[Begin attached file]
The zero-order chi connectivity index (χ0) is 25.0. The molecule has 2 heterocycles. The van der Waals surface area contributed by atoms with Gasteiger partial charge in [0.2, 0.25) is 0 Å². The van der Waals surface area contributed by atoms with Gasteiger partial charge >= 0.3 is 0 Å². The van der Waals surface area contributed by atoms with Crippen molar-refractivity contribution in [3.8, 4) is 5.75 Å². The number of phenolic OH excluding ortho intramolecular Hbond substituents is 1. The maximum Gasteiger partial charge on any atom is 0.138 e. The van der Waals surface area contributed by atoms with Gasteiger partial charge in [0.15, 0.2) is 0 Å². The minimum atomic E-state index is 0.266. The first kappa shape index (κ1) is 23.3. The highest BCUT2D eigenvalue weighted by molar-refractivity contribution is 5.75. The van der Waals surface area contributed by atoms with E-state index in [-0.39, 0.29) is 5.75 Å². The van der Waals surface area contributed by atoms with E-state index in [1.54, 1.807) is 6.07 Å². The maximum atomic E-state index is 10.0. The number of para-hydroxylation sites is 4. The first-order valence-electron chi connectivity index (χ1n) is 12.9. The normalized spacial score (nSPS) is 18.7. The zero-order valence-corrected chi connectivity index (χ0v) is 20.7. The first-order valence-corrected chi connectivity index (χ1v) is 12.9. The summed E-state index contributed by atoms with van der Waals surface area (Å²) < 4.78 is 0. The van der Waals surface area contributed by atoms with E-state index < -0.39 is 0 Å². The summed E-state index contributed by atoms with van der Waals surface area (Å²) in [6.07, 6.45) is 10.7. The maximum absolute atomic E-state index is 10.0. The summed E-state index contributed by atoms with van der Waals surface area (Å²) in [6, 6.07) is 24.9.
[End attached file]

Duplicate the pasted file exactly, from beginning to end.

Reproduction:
The zero-order chi connectivity index (χ0) is 25.0. The molecule has 2 heterocycles. The van der Waals surface area contributed by atoms with Gasteiger partial charge in [0.2, 0.25) is 0 Å². The van der Waals surface area contributed by atoms with Gasteiger partial charge >= 0.3 is 0 Å². The van der Waals surface area contributed by atoms with Crippen molar-refractivity contribution in [3.8, 4) is 5.75 Å². The number of phenolic OH excluding ortho intramolecular Hbond substituents is 1. The maximum Gasteiger partial charge on any atom is 0.138 e. The van der Waals surface area contributed by atoms with Gasteiger partial charge in [0.15, 0.2) is 0 Å². The minimum atomic E-state index is 0.266. The first kappa shape index (κ1) is 23.3. The highest BCUT2D eigenvalue weighted by molar-refractivity contribution is 5.75. The van der Waals surface area contributed by atoms with E-state index in [-0.39, 0.29) is 5.75 Å². The van der Waals surface area contributed by atoms with E-state index in [1.54, 1.807) is 6.07 Å². The maximum atomic E-state index is 10.0. The number of para-hydroxylation sites is 4. The first-order valence-electron chi connectivity index (χ1n) is 12.9. The normalized spacial score (nSPS) is 18.7. The zero-order valence-corrected chi connectivity index (χ0v) is 20.7. The first-order valence-corrected chi connectivity index (χ1v) is 12.9. The summed E-state index contributed by atoms with van der Waals surface area (Å²) < 4.78 is 0. The van der Waals surface area contributed by atoms with E-state index < -0.39 is 0 Å². The summed E-state index contributed by atoms with van der Waals surface area (Å²) in [6.07, 6.45) is 10.7. The maximum absolute atomic E-state index is 10.0. The summed E-state index contributed by atoms with van der Waals surface area (Å²) in [6, 6.07) is 24.9.